If Dickens had gone to Lake Titicaca.

How do people adapt to small spaces?

Nearly thirty years ago in mid-winter before college graduation  I left my single dorm room, a converted closet, at a small private college, to backpack from Colombia to Chile and back again. I was really ready to move and have kept moving every since.  Although my single bed size room and backpack days are long gone I still appreciate just how well people can get along with so little.

Living in Italy for the last decade, a country with ten times the population density as my own country, the United States, I struggle to put a maximalist  lifestyle into a minimalist city apartment. Where DO Italians put a lifetime of  exquisite baby clothes, handcrafted shoes and handbags, wall-size paintings, life-size sculptures and sunflower -tall vases?

So while I try to figure that out I think about backpacking again and how impressed I was fresh out of college with Yuros, the indigenous people of Lake Titicaca near Puno, Peru.   Three extended families, about 60 people,  live on a 100 square meter island in the middle of a freezing lake at the highest altitude in the world.  Did they argue about space? No,  they set up a volleyball net, take out cards, brought supplies from the town, canoed in a reed boat for two hours and cook, created wool garments, received visitors. The usual family stuff but without all the civil war. For that they could go to shore and find the Shining Path and all its terrorist destruction.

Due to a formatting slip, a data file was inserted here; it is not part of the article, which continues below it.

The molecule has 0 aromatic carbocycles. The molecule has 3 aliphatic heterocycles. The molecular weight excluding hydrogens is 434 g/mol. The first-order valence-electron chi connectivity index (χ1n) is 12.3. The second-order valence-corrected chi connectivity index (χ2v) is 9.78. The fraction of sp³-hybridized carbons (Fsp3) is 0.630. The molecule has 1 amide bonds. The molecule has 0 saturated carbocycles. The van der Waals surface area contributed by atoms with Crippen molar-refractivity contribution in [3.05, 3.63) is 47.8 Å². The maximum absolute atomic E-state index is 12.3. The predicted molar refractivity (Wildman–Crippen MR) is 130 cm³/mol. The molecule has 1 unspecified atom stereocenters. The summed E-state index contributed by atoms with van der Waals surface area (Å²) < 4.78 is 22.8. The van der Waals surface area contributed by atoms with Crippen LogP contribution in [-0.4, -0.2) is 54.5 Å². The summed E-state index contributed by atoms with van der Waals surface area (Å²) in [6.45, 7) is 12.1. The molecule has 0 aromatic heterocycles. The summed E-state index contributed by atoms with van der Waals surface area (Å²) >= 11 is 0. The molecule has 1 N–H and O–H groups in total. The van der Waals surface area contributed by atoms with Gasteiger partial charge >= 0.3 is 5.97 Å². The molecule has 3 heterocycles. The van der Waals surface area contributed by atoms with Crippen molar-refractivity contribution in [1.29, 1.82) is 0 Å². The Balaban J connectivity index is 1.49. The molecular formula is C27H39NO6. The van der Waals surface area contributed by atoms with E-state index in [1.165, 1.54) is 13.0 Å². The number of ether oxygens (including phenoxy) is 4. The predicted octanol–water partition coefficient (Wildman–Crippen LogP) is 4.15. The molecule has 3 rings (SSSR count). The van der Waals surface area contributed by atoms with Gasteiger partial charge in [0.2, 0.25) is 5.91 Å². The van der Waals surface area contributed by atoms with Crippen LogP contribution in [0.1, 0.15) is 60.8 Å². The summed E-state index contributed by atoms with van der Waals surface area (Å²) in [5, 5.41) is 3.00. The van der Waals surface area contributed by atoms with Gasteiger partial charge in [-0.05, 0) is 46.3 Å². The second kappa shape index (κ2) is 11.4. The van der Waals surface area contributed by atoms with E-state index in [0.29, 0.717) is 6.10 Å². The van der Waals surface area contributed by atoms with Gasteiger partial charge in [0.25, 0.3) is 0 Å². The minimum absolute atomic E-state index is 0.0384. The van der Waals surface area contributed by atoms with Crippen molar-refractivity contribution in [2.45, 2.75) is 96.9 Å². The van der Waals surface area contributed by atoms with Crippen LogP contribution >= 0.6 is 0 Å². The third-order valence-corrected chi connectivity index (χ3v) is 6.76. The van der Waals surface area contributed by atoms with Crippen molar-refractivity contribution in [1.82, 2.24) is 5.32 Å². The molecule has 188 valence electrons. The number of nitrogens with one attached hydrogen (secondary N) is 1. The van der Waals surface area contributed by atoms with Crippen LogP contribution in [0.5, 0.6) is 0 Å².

If Dickens had gone to Lake Titicaca to write about the Yuros he may have seen the absence of the pre-calculated cruelty so prevalent in his novels. Perhaps he would have been bored to death by the lack in intrique but for me the lesson was not lost. Indigenous peoples survive when their culture is contained, they have little time to think about the future, they are too busy tending to the present. Their ignorance may be bliss or it may not be ignorance at all.

Catherine Rodgers @ 2013



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